Thursday, December 9, 2010

Quad + Cuvee de Tetreault: Cabernet Sauv grapes in to the mix

A bit earlier this fall, 5 Gallons of frozen grapes arrived from Midwest supplies, just as the Fall2010 winemaking season was in full swing. I was looking for an interesting fruit addition to give some depth to some of my bigger/darker sours, and I found a really cool option with inspiring commercial precedents (such as this and to a lesser degree, this.)

I pulled the trigger, not on freshly harvested grapes or even current season frozen must. I went with the surprisingly still available (as of Dec 2010) $50 deal on 2007 Cabernet grapes from Napa (picked and crushed on my birthday!). These high brix, huge flavor and tannin grapes from the worldclass americal viticultural area were intended for dark sours already slowly churning away. I would normally eschew pre-processed and the downright old for a fresh/recently harvested version, but, given the consideration of cost (at $200+ for fresh equivalent), I wasn't overly concerned about an erosion of quality given the high sugar content (~23.3Brix) and I'm sure they were stably frozen from harvest to delivery.

Popping the lid showed me no overt signs of freezer burn, even though there was a little more headspace in the bucket than I expected. There was a rubber gasket seal and some tear away plastic that ensured this bucket wouldn't leak, but we all know the oxygen permeability of HDPE. But still...5 gallons of whole frozen napa cab grapes for ~$75? A no-brainer. Jump on it, if you haven't yet and its still available. I'd love to compare notes down the road.
Despite my endorsement, I did feel a twinge of guilt (that continues to nag at me) at the extravagance of the cross country shipping, and ridiculous amounts of styrofoam that was needed to keep them frozen.
I'll prefer in the future to focus on and mostly stick to the best of what the new england regional AVAs have to offer, as there's plenty of the more local and equally high quality options to explore. No, this is not laughable. While the long, warm and dry seasons in the west coast valleys drives the best out of the deep and dark reds, the moderation of the Atlantic coastal climes seems to make the much hardier rootstock of the whites (and earthy Cabernet Franc) truly sing. I'll go so far to say that some of the best methode champenoise sparkling wines I've ever had, come from a sleeper winery in Westport, Massachusetts (snap up all of the Maximilian, should you come across it).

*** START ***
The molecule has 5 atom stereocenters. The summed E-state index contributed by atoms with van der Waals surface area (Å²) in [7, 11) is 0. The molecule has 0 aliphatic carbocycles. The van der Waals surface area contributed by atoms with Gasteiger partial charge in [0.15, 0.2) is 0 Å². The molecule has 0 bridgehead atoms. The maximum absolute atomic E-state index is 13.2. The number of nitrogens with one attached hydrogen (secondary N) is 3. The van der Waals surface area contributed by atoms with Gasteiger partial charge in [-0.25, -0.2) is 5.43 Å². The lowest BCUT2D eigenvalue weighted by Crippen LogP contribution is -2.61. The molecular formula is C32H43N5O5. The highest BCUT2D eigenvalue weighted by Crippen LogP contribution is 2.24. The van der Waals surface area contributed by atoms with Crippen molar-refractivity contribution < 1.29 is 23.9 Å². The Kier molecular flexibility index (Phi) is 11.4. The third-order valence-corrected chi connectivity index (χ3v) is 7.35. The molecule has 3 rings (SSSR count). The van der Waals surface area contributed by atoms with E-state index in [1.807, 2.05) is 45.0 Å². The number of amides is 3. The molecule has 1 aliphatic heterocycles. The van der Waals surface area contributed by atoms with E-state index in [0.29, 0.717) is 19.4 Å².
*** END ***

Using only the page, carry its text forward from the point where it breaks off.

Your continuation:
So, I quickly discovered that 5 gallons of cab grapes is alot. ALOT.

After 5lbs of the crushed and mostly thawed grapes went in to the quad rescue attempt and 3.5lbs in to 4 gallons of the Cuvee (6 gallons remain without fruit addition, for now), I still have about 4 gallons of fruit left. I guiltily freezer-bagged up the remaining grapes, and hogged even more of the already hops-choked freezer.

The quad has been souring with the bugs for a descent amount of time now and any activity had slowed to a near crawl. I overfilled the carboy, and after a week, the re-activated microbes were pushing CO2, grapes skins and yeast up through the airlock (and continued to do so for ~1.5 months).

The cuvee was still quite young when the grapes were added (pellicle hadn't even fallen yet), so, despite my better judgement, I added the fruit much earlier than is likely optimal (would prefer than multiple brett strains, lacto + pedio would be favored over the sacch, and a later addition achieves that; sacch tends to lose viability faster than the others).

Only (lots) of time will tell, so I'm looking forward to my first tastes of these in about a year.

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